HR Management & Compliance

High court agrees to hear NLRB recess appointments case

The U.S. Supreme Court has agreed to hear an appeal in Noel Canning v. NLRB.

In the Noel Canning case, the U.S. Court of Appeals for the District of Columbia Circuit ruled that three of President Barack Obama’s so-called recess appointments to the National Labor Relations Board (NLRB) were unconstitutional. Without the three appointees, the Board lacked a necessary quorum to act. Thus, the D.C. Circuit’s ruling raised questions about the validity of hundreds of NLRB actions, including union-friendly decisions on social media, confidentiality rules, and off-duty employees’ access to workplaces.

The U.S. Constitution provides that the Senate must consent to the president’s nominees to federal agencies. The Constitution gives the president the authority to fill vacancies that “may happen” during the Senate’s recess that “shall expire at the end of the next session.”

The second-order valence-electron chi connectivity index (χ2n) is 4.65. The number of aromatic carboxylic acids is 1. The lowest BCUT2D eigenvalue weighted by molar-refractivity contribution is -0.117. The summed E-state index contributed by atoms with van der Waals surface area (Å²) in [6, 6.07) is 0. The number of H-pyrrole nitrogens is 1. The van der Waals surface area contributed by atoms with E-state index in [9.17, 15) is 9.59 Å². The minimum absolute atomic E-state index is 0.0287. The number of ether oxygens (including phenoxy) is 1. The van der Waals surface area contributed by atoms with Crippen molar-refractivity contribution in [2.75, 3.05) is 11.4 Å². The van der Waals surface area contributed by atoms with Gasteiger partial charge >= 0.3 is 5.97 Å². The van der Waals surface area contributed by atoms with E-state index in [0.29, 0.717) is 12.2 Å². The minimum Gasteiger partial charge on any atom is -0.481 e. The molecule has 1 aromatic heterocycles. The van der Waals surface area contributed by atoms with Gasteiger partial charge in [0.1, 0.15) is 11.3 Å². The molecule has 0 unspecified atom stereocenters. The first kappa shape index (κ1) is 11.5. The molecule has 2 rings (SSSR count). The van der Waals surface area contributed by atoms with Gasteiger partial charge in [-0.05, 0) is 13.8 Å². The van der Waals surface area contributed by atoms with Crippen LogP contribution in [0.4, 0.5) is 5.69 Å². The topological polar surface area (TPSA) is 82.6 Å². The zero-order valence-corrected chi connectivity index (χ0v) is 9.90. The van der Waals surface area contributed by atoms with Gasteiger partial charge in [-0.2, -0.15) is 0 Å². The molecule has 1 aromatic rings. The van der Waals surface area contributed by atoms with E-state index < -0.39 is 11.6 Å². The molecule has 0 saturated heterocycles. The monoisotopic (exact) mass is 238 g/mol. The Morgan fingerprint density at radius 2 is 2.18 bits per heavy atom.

The appeals court unanimously agreed that the Senate wasn’t in recess when President Obama made the appointments. A majority of the D.C. Circuit’s judges found that the vacancies did not “happen” during a recess, which further supports the conclusion that the appointments were unconstitutional. The 3rd Circuit also ruled that President Obama’s recess appointments were unconstitutional. NLRB v. Vista Nursing and Rehabilitation, No. 11-3440 (May 16, 2103).

Now, the Supreme Court will determine whether the recess appointments were constitutional.  The Court’s decision likely will provide more certainty regarding the scope of the president’s recess appointment power.  The Court should issue a decision in this case in 2014.

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